Studies of vascular dna synthesis during the development of hypertension.
2015-11-19T08:50:15Z (GMT) by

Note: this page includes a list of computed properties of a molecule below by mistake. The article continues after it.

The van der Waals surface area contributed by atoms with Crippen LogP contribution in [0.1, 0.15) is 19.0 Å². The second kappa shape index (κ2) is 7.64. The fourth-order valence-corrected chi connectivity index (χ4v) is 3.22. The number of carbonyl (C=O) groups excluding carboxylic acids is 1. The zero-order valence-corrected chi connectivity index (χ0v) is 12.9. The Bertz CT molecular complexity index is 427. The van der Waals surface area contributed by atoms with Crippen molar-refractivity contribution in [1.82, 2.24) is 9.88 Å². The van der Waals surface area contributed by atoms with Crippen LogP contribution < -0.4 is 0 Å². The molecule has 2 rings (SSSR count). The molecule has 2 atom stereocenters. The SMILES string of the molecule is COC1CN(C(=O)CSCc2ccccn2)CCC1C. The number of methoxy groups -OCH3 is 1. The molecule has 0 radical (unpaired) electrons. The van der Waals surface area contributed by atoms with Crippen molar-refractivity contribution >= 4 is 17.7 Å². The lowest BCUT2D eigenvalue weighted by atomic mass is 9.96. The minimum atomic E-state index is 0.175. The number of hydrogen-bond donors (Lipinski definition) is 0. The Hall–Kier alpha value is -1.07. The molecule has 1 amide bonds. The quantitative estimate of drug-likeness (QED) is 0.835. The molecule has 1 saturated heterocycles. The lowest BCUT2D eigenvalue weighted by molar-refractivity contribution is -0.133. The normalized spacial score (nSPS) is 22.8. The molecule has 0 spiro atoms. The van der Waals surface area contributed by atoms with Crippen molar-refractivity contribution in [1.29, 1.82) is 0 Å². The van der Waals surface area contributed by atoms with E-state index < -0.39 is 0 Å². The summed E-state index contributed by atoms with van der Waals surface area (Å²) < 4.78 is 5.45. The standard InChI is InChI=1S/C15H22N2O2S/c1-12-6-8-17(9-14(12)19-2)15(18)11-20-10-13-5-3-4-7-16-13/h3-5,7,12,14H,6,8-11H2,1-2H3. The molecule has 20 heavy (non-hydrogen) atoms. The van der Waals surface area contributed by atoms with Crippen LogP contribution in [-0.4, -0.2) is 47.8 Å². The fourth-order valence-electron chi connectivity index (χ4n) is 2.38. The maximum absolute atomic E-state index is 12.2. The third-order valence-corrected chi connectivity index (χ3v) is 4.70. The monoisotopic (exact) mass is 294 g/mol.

Medial hypertrophy of arteries and resistance vessels is a consistent feature of hypertension although its relationship to the rise in blood pressure remains unclear. Previous studies can generally be divided into morphological studies of resistance arteries, detecting only the end product of structural change, or biochemical studies of large conduit vessels which do not regulate peripheral vascular resistance. In this study I have monitored the changes in blood pressure, rate of DNA synthesis, protein content and DNA content of large vessels and small resistance arteries from rats with developing two-kidney, one-clip Goldblatt (2K, 1C) and genetic (SH) hypertension. At three days post-2K, 1C a significant increase in [3H] - thymidine incorporation was observed although blood pressure remained unchanged. By 28 days DNA synthesis had returned to control levels while blood pressure remained elevated. A significant rise in protein content was detected in the aorta and in the mesenteric arteries where DNA content was also elevated. No change in DNA/protein ratio was detected. In contrast the rate of DNA synthesis of vessels from SH rats did not differ from control values at any age. At 18 weeks the aortic protein content was increased with a corresponding decrease in DNA/protein ratio. The protein and DNA content of the resistance vessels remained unchanged. It would appear that the changes which lead to structural modifications in 2K, 1C hypertension begin before any significant rise in blood pressure, and that the medial hypertrophy can be attributed to cellular hypertrophy in the aorta and hyperplasia in the mesenteric arteries. However, structural modification in the SH rat appears to depend on mechanisms which do not involve amplification of DNA synthesis in postnatal life.